“He’s not,” Ahad said, and Kellan raised an eyebrow at him.

“How can you be so sure?”

“Sire, if I may,” Aryan said respectfully. “Ahad can always tell. If he’s saying that this scum isn’t lying, then he’s not.”

Kellan studied Ahad suspiciously, but his expression was disturbingly inscrutable. After a brief moment, he said, “Very well. What other information have you got?”

“He burned the envelope and note as instructed to,” Ahad said. “Another dead end. We’ve got nothing.”

Kellan blew out a breath. “Have his house inspected for clues. As for you—” he looked to the young man— “what to do about you?”

He trembled visibly.

“What’s your name?”

“Zain, sire,” he stammered.

“Zain,” Kellan said. “You’re aware that reason is answerable by death?”

Zain’s trembling increased to the point where his boots started to clack against the floor. “I--I know, sire.”

Kellan stared at him coldly. “Then you know what m decision is.” Before he could see Zain’s reaction, he turned away. “Take him away.”

The guards dragged him away, struggling and pleading. Kellan refused to give in to the guilt growing in his chest. Mercy to the cruel in cruelty to the innocent.

Aryan looked slightly affected. so Kellan said, “Break the news to his family gently. Let him stay his last night with them. And make sure they’re always properly supported by the Crown.”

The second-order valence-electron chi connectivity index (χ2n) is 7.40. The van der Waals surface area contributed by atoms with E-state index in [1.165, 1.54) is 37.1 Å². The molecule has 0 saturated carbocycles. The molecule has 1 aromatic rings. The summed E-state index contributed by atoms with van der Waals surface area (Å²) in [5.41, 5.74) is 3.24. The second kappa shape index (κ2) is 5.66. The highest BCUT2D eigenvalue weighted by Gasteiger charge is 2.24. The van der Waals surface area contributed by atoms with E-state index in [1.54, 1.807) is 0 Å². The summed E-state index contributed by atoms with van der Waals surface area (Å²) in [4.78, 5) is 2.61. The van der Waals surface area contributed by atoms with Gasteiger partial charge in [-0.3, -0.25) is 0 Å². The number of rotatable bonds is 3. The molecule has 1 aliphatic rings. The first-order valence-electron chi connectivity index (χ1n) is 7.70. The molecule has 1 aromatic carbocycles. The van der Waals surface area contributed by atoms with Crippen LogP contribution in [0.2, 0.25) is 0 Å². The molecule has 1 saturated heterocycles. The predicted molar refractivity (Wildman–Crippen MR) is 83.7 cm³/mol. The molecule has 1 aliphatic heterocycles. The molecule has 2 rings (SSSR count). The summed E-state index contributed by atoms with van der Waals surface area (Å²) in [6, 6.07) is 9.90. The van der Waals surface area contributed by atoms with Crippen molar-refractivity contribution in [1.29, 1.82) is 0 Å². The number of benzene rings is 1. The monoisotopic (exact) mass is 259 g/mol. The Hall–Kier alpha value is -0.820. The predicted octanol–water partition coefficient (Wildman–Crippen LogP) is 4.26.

Aryan and Ahad bowed and they both made to leave, but Kellan stopped them, saying, “Aryan, I’d like to talk to you alone.”

Ahad glanced back, then his eyes shifted to Nico and borrowed, before flickering away. Nico murmured his goodbyes and they both left, the tension between them palpable.

Once they had closed the door behind them, Kellan turned to Aryan. “I found it rather odd for had to vouch for Zain’s honesty,” he said. “And with such surety.” He raised his eyebrows, leaving the real question hanging--is he to be trusted?

Aryan, to his credit, didn’t miss a beat. “I know he’s...unlikeable sometimes,” he said slowly, “and I’d be lying if I said that a cold exterior hides a soft inside--”

“It doesn’t?”

Aryan’s lips lifted in a brief smile. “Far from it. A cold exterior masks an even more icy interior. But sire, he may be cold and aloof, but he’s not evil. And once you impress him enough to gain his loyalty, he’ll never doublecross you if you don’t doublecross him.”

“And what exactly have I done to gain his loyalty?”

Aryan was silent for a long while as if considering his words. “Ahad’s had a hard time nearly all his life,” he then said carefully. “Your father helped him through it. If it wasn’t for the King, Ahad probably wouldn’t have gotten thought it. Ahad’s much too loyal to him to be involved in his assassination.”

Kellan made a noise of assent. Something about Aryan made him want to trust him, and it all seemed perfectly reasonable. King Rahim had been, after all, a particularly kind monarch. He smiled and said. “Good. Serious things aside, I can’t help but wonder...are you two related in any way? You’re almost always together.”

Aryan smiled again. “We grew close over the years as we rose through the army’s ranks, even if Ahad doesn’t like to show it. He’s like my brother, though we’re not related.”

“And you vouch for him with absolute surety?”

Without a second of hesitation, Aryan said, “I do, sire.”

“Very well,” Kellan said. “You can leave now.”

Aryan bowed, then left. Kellan closed his eyes, allowing himself to sink into his pillows. A headache started to throb behind his eyes.

But before he could get even a minute of relaxation, the door burst open, and Zara stumbled in.

“Raiders,” she gasped, and fainted.